When one child howled, “I want to go home!” I simply agreed, “Me too!” Then I inquired, “What are you going to do when you get home?” The child looked very thoughtful. (I myself dreamed of hot, buttered rum.)
It was right at this point when one of the most polite and thoughtful little boys, who had been obviously dismayed that the sledding was ruined but hadn’t complained, turned to me and mournfully inquired, “Why does the fog hate the snow?”
I was a bit amazed, for the fog was long gone. A bracing northwest gale swayed the trees, as purple cumulous, their edges already turned the color of butternut squash by the lateness of the day, cruised over and occasionally threw down handfuls of flakes and snow-pellets like confetti. However the boy was reflecting back to the balmy morning, when the fog was still thick, and he heard me talk with his father as the man dropped him off.
His asking eyes demanded an answer, but I knew it would be useless to talk of latent heat added to water during the phase-change from liquid to gas, and released from water during the phase-change from gas back to liquid. Therefore I simply said, “Did you know there is fire in fog?”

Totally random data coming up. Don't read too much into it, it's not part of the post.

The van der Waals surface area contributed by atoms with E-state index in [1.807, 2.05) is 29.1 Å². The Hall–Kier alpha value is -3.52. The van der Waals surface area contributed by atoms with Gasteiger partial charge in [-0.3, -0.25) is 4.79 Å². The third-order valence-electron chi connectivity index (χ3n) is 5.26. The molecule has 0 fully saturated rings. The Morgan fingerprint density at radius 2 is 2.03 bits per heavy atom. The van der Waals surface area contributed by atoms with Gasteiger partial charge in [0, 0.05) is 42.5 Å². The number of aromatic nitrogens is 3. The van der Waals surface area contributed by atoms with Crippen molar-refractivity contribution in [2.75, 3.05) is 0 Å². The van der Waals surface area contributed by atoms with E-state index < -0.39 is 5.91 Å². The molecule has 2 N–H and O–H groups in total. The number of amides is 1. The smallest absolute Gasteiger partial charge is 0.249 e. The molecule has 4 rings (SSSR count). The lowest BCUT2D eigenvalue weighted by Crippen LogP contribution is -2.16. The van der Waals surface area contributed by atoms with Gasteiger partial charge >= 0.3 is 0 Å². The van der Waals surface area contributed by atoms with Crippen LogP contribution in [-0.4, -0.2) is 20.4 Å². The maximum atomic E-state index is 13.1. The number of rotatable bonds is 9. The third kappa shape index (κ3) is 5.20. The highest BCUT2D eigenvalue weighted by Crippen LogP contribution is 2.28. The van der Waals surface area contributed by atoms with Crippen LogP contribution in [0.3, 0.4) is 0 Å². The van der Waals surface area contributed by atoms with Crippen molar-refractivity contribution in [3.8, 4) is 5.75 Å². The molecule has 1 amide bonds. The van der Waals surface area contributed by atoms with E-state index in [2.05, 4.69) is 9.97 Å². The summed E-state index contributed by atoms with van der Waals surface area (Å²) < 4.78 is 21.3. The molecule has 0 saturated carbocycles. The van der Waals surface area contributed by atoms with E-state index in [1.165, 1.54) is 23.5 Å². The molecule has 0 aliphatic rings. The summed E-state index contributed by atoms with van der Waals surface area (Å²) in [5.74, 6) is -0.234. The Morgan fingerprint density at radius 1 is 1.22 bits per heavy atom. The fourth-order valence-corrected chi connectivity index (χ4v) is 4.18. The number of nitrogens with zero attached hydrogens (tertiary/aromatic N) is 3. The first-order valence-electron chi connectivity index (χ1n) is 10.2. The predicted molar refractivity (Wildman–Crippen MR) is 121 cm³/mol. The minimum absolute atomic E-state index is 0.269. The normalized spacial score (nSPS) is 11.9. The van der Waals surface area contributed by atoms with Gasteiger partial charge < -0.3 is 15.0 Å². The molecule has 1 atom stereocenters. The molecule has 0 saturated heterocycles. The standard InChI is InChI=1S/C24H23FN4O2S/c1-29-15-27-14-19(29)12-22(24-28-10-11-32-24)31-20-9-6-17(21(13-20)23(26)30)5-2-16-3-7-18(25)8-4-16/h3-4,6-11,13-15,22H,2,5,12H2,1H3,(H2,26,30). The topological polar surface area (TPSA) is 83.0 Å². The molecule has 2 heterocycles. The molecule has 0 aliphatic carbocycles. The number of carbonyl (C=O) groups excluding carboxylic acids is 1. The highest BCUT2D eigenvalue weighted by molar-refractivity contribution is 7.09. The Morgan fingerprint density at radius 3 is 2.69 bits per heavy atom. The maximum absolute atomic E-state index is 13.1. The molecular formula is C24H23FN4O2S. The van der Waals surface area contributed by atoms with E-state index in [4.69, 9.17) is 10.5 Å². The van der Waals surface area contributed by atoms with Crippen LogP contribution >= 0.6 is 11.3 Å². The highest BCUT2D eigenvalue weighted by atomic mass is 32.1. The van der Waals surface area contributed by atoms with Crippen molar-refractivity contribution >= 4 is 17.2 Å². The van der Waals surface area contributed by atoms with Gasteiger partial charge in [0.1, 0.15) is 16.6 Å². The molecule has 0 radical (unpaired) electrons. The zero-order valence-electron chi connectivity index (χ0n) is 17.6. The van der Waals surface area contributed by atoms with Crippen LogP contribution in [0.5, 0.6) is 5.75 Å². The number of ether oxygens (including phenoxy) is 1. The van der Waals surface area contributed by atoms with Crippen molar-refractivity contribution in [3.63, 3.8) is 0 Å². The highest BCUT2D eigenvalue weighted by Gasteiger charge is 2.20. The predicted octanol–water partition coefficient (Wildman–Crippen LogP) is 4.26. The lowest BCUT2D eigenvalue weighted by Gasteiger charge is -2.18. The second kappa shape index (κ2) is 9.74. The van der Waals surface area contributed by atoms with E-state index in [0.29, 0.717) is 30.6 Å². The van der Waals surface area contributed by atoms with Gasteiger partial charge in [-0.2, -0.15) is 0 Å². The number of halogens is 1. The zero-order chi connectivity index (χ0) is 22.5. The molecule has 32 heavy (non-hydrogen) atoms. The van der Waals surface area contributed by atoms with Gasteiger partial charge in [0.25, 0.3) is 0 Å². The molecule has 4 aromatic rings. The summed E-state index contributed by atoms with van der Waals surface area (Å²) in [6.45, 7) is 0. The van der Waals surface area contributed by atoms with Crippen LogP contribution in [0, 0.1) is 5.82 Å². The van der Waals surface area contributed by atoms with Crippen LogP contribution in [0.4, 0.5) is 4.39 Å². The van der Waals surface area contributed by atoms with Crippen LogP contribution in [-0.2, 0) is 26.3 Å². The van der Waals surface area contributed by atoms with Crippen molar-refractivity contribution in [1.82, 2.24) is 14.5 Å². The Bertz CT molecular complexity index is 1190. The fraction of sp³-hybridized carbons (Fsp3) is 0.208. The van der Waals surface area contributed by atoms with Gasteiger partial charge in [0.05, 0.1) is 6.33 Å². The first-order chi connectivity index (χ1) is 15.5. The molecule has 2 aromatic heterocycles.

That got all the boys interested, though some were guffawing, as if they knew I was telling a tall tale and they were in on the joke.
I continued, “No, think of it. When your Mom has a pot on the stove, the fire under it never makes the pot any hotter. It just boils and boils and boils. So where does the heat go? It goes into the steam. The steam carries it away, until it finds something cold, and then it lets the heat go when it turns back into water. Did you ever notice how, when your cold can of soda pop gets warm on a summer day, the outside of the can gets all wet? That’s because the steam in the air is turning back to water, and warming up your soda as it does so. And the same thing happens when the steam turns to fog and runs up against the side of a snow bank. Just like your can of soda gets all wet, the snow bank gets all wet, and just like your soda got warm, the snow bank gets warm and melts.”